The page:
Recently, FamilySearch’s Jake Gehring disclosed details on how FamilySearch decides what to acquire and what to index. Here’s a synopsis of the information from two articles from the FamilySearch blog: “Where Do Indexing Projects Come From?” and “The Inside Story: What Determines the Pace of an Indexing Project?”
Of course, FamilySearch can’t acquire and publish a record that it doesn’t know about. “FamilySearch representatives often discover collections of value by talking to archivists, librarians, county clerks, and genealogists who know their local records well. Preferred are records that describe family relationships, contain vital information (births, marriages, and deaths), and cover a broad section of the population,” said Gehring.
FamilySearch can’t just show up at an archive, take pictures, and publish records. First, the record owners must give permission. Usually, that involves a value swap: FamilySearch digitizes the records for the owner in exchange for permission to publish it. FamilySearch has over 275 crews across the world photographing records. The images are sent back to Salt Lake on hard disk drives, or via the Internet.
FamilySearch must decide what to do with the images once they are received. Options include cataloging, publishing images only, and indexing. Projects must be scheduled for available resources. Indexing projects require special setup “with project instructions, sample images, field helps, and a variety of special instructions.”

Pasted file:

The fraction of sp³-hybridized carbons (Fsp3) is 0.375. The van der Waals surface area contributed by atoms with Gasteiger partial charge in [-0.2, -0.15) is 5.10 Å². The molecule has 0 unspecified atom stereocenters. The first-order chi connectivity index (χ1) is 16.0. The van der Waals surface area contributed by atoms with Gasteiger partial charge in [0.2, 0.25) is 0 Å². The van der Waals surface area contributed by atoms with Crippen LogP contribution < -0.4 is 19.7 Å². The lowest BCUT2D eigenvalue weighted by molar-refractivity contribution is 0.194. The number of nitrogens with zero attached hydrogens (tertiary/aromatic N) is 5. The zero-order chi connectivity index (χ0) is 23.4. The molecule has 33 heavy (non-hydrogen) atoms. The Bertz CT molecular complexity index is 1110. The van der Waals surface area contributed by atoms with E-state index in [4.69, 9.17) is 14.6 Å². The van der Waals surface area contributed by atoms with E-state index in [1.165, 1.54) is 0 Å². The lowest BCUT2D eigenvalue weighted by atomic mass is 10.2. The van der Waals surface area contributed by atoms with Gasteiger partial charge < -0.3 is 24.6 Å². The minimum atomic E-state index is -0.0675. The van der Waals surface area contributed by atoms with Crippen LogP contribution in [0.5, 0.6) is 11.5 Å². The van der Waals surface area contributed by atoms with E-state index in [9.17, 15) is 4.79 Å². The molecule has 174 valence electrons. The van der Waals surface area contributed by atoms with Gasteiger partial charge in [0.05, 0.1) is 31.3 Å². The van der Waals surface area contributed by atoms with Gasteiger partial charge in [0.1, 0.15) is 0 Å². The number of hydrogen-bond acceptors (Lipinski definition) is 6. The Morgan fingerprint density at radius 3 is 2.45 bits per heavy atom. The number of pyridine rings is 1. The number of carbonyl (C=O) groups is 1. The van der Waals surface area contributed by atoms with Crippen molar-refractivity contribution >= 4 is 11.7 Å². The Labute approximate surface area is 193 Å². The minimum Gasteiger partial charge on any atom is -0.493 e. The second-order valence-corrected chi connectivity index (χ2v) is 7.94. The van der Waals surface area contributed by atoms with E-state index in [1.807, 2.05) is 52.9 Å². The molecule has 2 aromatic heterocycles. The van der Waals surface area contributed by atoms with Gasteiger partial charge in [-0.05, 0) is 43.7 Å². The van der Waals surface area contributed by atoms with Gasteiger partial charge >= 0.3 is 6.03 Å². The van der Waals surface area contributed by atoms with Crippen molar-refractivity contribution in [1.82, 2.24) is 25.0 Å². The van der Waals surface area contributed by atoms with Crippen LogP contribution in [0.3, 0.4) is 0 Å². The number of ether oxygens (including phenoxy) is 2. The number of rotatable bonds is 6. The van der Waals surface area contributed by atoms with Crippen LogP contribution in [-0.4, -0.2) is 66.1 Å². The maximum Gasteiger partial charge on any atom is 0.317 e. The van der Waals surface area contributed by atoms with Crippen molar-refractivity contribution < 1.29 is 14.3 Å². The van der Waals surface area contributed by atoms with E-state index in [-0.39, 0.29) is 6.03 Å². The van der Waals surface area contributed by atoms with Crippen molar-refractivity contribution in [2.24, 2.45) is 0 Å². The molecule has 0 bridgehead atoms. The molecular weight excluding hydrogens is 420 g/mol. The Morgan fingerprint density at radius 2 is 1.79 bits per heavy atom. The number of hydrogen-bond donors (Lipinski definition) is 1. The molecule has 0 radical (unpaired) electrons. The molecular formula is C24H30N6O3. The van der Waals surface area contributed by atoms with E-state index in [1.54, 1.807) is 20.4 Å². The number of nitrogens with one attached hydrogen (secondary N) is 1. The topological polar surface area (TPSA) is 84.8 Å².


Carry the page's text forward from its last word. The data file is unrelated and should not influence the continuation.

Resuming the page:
At any given time there are about 150 indexing projects under way. Predicting how quickly a project will take is challenging. Projects that finish quickly generally are easy, personally appealing, or have tremendous genealogical value. The 1940 U.S. census shared all three of these attributes and finished in record time.
FamilySearch takes steps to move projects along. If you’ve indexed, you know a project may be listed in red as the suggested, highest priority project. FamilySearch also promotes groups of projects, such as it is currently doing with obituaries. FamilySearch may provide special training to volunteers or societies.